Thesis defense David Richter (Donders series 493)
11 March 2021
Promotor: Prof. dr. F.P. de Lange
Prediction throughout visual cortex
How statistical regularities shape sensory processing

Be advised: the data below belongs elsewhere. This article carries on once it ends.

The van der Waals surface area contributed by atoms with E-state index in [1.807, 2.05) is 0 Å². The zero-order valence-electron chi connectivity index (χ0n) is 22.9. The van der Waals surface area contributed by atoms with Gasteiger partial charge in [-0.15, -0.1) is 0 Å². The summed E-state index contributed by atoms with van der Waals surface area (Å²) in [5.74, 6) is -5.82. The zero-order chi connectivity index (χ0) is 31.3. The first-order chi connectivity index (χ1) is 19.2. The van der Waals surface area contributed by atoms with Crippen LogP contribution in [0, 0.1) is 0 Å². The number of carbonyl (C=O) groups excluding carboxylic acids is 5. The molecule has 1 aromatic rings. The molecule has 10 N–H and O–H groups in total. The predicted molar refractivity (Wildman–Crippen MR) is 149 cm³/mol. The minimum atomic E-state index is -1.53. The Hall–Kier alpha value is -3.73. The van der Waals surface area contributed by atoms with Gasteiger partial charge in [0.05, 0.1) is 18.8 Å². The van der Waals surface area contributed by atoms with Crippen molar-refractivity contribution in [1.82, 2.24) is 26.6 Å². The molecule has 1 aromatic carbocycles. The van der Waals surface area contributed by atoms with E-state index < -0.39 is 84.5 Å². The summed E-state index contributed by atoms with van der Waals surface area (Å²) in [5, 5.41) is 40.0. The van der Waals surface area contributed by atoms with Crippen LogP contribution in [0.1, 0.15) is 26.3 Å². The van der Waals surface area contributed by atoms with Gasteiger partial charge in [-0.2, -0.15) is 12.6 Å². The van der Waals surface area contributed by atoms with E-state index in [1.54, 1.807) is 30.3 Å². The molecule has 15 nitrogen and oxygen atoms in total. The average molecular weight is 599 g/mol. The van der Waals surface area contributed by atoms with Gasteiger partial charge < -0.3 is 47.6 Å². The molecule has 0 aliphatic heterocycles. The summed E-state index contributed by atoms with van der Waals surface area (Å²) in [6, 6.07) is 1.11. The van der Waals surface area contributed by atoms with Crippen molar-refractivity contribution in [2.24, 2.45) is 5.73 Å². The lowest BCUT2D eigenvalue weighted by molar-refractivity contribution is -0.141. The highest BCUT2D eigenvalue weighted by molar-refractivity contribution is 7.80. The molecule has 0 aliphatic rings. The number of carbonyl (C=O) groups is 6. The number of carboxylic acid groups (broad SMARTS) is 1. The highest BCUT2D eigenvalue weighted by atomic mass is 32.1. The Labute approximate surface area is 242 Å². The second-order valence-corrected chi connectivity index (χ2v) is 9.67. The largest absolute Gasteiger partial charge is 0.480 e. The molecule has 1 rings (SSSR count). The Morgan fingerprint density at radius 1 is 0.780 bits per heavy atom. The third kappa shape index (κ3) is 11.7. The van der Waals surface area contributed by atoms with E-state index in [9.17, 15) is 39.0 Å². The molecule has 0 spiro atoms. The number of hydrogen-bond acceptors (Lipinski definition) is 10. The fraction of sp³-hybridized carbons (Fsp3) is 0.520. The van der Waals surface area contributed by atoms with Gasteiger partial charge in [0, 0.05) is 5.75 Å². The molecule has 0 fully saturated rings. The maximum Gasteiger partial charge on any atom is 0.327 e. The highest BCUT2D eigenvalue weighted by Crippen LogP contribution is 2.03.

When we look at the world, we use our prior knowledge to predict and make sense of what we see. Usually we only become aware of this process when our predictions are incorrect. Consider for example walking around a corner and almost bumping into someone. The surprise and startle you felt, is the consequence of a prediction error – i.e., you did not predict someone would stand around the corner. In my thesis, I investigated how the brain creates and uses predictions to inform our visual perception. My work shows that we automatically recognize statistical regularities in our environment, and subsequently use these regularities to predict what we see, even without any intention to do so. Moreover, I demonstrate that these predictions influence neural processing throughout the sensory brain. In particular, surprising visual stimuli elicit stronger and clearer neural responses compared to correctly predicted ones, possibly because well-predicted events are less informative than surprising events. Combined my results are well accommodated by casting perception as an inferential process, inferring the most likely sources for sensory input using a combination of sensory information and prior knowledge, derived from statistical regularities in the sensory world.